In 1939, young Oliver, Calypso, Polly and Walter visit friends and family in Cornwall. Spanish Civil War is over and WW2 has begun, so they enjoy their love life while they can. Decades later, they gather again, this time for a funereal.
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Presents the lives and loves of a family of cousins from 1939 to the present. Follows very closely the Mary Wesley novel. Begins with a funeral and uses the reminiscences of those gathered to fill in details in the lives of Richard and Helena and their nieces and nephews. Written by
The Second World War changes Middle Class behaviour and mores.
This is an exceptional adaptation of a very good novel. Virtually nothing is changed from the original and the story is beautifully told. Whilst it is not really necessary to place this very accessible saga in the context of more acknowledged works of art about the effects of the War on society (e.g. 'Brideshead Revisited') it does stand up well even in such illustrious company.
In just a few years attitudes, morals, priorities and sensitivities change beyond recognition for this appealing family group. A rather self-satisfied and indulgent family is first rocked by the effects of the Spanish Civil War (on Oliver). Then in rapid succession, as the effects of the Second World War take their grip, we get a believable series of events which make a modern morality tale.
There is adultery; pedophilia; under age sex; bereavement; racial prejudice; a 'marriage' with two fathers and one mother; homosexuality; a manslaughter; a 'flasher'; sentimentality; casual sex; women's liberation; alcoholism; rape Put like this, of course, its sounds improbable and sensational but in fact it is wholly believable.
The women are the stronger characters and it is they who get their act together best to survive the war. Tara Fitzgerald's Polly is the classic example a brilliant, pragmatic, practical and fabulously desirable woman who decides for herself what is right and brokes no argument. Her secret war work is clearly significant but she is equally adept at managing her unconventional private life - where she begins a relationship (which endures) with both of a set of twins each of whom fathers one of her children. Jennifer Eale's 'Calypso' is no less determined although her ambition (to marry a rich man) is selfish and she remains self-centered throughout. But there is honesty in her chosen lifestyle which is no less appealing than that of Polly. The young Sophy (Rebecca Hall) is again a strongly painted character who grows up rather too quickly as a result of the war. In the book this leads to a deflowering by the old goat Max Erstweiler when she is around 14 although the constraint of the TV adaptation do not (quite) allow this to be seen. Helena (Felicity Kendal), wife of the dull and pompous Richard, also breaks free in war conditions and Max shows her that life need not end at 40 with satisfying results for them both.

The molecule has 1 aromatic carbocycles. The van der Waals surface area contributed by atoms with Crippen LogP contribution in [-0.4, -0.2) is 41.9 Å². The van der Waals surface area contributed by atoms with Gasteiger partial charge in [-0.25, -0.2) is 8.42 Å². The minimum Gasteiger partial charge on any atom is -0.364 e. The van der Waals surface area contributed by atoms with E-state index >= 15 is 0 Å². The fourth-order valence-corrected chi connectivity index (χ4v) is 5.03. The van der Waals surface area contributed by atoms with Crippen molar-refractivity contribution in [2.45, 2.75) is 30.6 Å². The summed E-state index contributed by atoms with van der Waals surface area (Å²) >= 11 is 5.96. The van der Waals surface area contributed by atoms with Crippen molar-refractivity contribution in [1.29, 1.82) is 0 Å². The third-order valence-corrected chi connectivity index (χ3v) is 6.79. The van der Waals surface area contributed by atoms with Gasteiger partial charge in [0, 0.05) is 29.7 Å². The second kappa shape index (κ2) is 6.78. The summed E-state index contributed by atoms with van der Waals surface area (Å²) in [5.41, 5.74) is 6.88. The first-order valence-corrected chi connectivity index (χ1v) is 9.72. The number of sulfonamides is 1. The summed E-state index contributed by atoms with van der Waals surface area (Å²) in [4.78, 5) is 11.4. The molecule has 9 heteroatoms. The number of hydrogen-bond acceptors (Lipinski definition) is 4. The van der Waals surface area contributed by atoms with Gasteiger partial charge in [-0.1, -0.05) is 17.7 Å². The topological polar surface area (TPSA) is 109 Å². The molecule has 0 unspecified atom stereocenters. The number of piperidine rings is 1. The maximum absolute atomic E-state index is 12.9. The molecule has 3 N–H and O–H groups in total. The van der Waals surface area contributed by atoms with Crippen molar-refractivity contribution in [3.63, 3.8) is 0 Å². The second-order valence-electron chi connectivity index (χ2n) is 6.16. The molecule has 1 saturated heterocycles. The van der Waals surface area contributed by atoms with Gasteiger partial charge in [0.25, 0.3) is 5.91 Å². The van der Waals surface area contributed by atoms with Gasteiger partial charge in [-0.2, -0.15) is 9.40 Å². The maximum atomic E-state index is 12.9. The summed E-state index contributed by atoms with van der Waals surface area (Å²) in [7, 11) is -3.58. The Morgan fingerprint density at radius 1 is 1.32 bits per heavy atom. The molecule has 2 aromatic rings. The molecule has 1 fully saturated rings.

Although the men in the story are rather weaker than the women there are some touching vignettes and good performances from Paul Eddington (as Richard) and others. I can unhesitating recommend the DVD to anyone interested in the social changes of the Second World War in England.
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